Geoff Pietsch: Health care sticker shock is a uniquely American disorder


Published: Monday, March 1, 2010 at 6:01 a.m.
Last Modified: Thursday, February 25, 2010 at 1:15 a.m.

Two months ago my wife went to the emergency room at North Florida Regional Medical Center with severe stomach pains.

We were there roughly three hours. She had several lab tests and an ultrasound exam, all of which were completed and evaluated while we were there.

She was cleared to go home and given a referral to another doctor.

We were completely happy with the treatment she received. But the statement of charges that we later received shocked us. The grand total: $5,691.40.

To understand our shock better, consider what it cost for another medical emergency she had.

In Nov., 2006, we were visiting her Army son, stationed in Germany, when my wife broke her ankle. She was taken by ambulance to a local German hospital, checked out in their emergency room.

There was no line, no wait. (They don't have 15 percent of their population uninsured and using emergency rooms for what should be ordinary doctors visits.) That same afternoon she had surgery to repair the broken ankle, which was very skillfully done according to the doctor we later saw back here in Gainesville.

She spent nine days in the hospital recovering (the Germans are very cautious). And she was charged $5,753. Less than 1 percent more than what three hours cost at North Florida Regional.

This is not about our costs. My wife is on Medicare now. It paid all but $54.58 of the charges. In 2006 she had Blue Cross which paid her bill. (I suspect Blue Cross was delighted that her broken ankle occurred in Germany rather than in the U.S.)

This is also not a complaint aimed at North Florida Regional. The fact that Medicare approved virtually their entire bill suggests they are fully in line with what other hospitals charge.

This is about the insanity of the costs of the American medical system. Medicare is a huge blessing for us older folks. While one rarely looks forward to birthdays in one's "golden years," one's 65th is a definite exception. Safe at last!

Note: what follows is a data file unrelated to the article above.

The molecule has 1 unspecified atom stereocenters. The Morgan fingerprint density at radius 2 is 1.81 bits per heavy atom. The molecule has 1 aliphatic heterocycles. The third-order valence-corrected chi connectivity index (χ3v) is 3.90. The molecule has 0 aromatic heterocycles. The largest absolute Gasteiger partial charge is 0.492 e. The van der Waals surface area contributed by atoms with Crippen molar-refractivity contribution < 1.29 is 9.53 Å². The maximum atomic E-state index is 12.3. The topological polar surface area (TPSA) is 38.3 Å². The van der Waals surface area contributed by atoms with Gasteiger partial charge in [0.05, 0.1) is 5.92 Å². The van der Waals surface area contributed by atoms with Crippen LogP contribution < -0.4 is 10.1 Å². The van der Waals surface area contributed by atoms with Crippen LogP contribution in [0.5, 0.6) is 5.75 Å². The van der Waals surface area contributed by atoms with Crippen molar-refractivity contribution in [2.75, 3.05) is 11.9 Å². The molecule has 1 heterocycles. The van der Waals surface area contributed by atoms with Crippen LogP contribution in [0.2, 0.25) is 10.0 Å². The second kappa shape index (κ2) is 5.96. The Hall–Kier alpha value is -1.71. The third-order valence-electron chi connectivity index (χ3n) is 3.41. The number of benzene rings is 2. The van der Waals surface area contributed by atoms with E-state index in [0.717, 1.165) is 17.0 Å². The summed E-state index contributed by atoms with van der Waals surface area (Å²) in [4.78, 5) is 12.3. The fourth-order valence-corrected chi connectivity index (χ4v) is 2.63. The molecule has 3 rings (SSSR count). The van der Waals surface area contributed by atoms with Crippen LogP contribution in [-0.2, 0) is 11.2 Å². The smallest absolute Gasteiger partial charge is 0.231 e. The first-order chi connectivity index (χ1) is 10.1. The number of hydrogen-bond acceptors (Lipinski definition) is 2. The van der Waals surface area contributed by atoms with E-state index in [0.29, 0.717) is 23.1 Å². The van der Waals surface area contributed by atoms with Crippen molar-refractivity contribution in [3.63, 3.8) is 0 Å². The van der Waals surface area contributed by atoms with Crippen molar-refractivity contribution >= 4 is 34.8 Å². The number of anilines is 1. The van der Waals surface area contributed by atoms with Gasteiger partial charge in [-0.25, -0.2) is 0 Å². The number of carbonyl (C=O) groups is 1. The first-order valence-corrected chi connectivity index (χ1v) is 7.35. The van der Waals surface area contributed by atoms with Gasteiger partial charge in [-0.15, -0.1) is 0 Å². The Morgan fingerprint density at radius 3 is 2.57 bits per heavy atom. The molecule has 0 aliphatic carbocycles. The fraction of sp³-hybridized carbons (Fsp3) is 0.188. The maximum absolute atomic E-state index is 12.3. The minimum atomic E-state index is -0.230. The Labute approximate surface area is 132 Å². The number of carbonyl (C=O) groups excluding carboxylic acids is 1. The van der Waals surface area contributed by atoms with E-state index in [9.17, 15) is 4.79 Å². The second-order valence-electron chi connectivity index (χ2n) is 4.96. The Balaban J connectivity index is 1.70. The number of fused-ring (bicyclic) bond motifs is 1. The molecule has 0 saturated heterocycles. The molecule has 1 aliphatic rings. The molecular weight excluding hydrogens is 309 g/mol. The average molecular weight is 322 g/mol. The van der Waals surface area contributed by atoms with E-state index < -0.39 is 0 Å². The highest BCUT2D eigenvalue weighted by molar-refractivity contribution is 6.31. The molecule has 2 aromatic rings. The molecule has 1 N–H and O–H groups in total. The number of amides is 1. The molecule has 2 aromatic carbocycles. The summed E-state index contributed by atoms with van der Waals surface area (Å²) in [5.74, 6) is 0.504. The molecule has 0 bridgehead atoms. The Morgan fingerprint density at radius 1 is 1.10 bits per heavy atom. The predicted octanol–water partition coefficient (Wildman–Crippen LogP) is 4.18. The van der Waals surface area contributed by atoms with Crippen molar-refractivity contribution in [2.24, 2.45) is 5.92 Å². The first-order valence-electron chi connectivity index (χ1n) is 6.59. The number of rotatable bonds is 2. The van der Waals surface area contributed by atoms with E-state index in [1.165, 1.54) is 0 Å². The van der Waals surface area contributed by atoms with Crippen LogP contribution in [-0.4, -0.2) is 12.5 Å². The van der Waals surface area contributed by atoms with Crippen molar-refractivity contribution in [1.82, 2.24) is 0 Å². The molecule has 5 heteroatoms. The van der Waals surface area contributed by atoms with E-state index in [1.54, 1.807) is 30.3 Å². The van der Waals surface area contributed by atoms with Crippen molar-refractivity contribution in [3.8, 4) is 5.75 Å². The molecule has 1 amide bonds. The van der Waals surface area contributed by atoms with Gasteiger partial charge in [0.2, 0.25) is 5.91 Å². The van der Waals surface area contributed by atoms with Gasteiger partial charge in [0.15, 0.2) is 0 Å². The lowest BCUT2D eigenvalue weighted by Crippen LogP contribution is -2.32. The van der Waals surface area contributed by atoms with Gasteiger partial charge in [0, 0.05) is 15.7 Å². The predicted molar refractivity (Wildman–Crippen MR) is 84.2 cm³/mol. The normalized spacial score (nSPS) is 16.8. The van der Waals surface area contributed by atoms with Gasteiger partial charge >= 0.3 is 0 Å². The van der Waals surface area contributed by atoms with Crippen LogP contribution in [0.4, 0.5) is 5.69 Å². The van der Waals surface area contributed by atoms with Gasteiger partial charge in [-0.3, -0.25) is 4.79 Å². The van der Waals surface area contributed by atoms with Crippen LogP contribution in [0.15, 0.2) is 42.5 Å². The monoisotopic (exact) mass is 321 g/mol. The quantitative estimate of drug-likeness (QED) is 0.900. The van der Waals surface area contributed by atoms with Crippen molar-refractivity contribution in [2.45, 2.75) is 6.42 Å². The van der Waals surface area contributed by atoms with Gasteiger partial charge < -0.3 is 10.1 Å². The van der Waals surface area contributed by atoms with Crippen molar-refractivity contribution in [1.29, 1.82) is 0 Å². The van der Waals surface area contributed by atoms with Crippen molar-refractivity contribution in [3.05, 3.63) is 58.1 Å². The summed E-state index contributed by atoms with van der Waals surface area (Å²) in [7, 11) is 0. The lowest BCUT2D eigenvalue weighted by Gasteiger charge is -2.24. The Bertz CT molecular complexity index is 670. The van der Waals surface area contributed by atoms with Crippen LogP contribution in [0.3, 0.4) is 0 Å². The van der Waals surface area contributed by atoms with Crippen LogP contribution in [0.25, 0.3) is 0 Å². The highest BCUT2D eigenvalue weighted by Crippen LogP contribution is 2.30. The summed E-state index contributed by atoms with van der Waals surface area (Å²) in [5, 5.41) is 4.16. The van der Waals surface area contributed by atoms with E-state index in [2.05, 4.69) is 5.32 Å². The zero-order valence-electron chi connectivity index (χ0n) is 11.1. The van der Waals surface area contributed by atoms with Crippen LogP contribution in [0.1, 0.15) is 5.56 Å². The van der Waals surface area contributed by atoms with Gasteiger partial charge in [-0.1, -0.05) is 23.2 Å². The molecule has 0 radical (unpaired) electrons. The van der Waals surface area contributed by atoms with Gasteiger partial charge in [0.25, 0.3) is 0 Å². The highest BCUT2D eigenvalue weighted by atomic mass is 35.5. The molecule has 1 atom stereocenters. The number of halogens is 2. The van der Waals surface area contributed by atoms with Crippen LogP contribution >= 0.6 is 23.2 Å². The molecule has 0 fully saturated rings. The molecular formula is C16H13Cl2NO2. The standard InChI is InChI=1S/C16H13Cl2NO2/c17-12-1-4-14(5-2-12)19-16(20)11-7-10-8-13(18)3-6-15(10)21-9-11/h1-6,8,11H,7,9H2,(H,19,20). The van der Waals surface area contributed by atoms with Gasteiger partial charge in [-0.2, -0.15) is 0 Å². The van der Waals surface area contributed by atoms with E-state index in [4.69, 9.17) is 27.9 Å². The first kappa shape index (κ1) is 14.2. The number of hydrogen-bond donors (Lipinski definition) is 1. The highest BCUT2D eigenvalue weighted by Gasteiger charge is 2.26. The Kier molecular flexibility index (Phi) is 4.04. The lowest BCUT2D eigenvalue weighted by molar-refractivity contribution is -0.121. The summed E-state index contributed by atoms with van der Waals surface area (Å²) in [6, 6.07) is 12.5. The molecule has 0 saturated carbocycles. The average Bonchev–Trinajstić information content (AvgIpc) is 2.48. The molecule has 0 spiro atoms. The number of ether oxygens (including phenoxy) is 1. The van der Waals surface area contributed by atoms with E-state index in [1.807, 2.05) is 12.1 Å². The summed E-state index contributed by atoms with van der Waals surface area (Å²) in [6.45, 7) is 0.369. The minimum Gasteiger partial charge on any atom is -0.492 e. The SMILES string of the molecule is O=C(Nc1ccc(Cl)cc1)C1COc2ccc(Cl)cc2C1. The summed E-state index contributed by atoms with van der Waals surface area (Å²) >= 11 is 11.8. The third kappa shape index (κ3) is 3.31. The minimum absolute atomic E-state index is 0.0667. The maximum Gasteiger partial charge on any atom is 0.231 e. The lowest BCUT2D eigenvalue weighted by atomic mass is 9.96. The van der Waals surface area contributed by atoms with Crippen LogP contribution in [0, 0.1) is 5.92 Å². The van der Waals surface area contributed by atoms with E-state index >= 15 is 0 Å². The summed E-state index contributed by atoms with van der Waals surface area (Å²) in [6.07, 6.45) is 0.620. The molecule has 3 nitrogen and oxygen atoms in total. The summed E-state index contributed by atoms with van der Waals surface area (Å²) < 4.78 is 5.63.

But Medicare can't survive if it pays such insane charges. And the same is true, of course, for the medical insurance coverage that younger Americans are paying for, either directly or through their employer (who could pay them more if he didn't have such high premiums to pay).

Isn't it about time that the Congress pay attention to what all the other major industrial nations, like Germany, do when it comes to health care? Indisputably, the quality of their overall health care is at least as good as ours in the U.S. Yet their costs are far, far less.

Why don't we study them, and emulate them? Socialism? Who cares what "ism" you call it if it works.

Every poll I've ever seen shows the citizens of these other nations find some faults with their own health care systems but would never exchange theirs for ours. We Americans need to set aside our pride and our ideology and look at what works.

Before the American medical system, as it now functions, bankrupts us.

Geoff Pietsch lives in Gainesville.

Reader comments posted to this article may be published in our print edition. All rights reserved. This copyrighted material may not be re-published without permission. Links are encouraged.

▲ Return to Top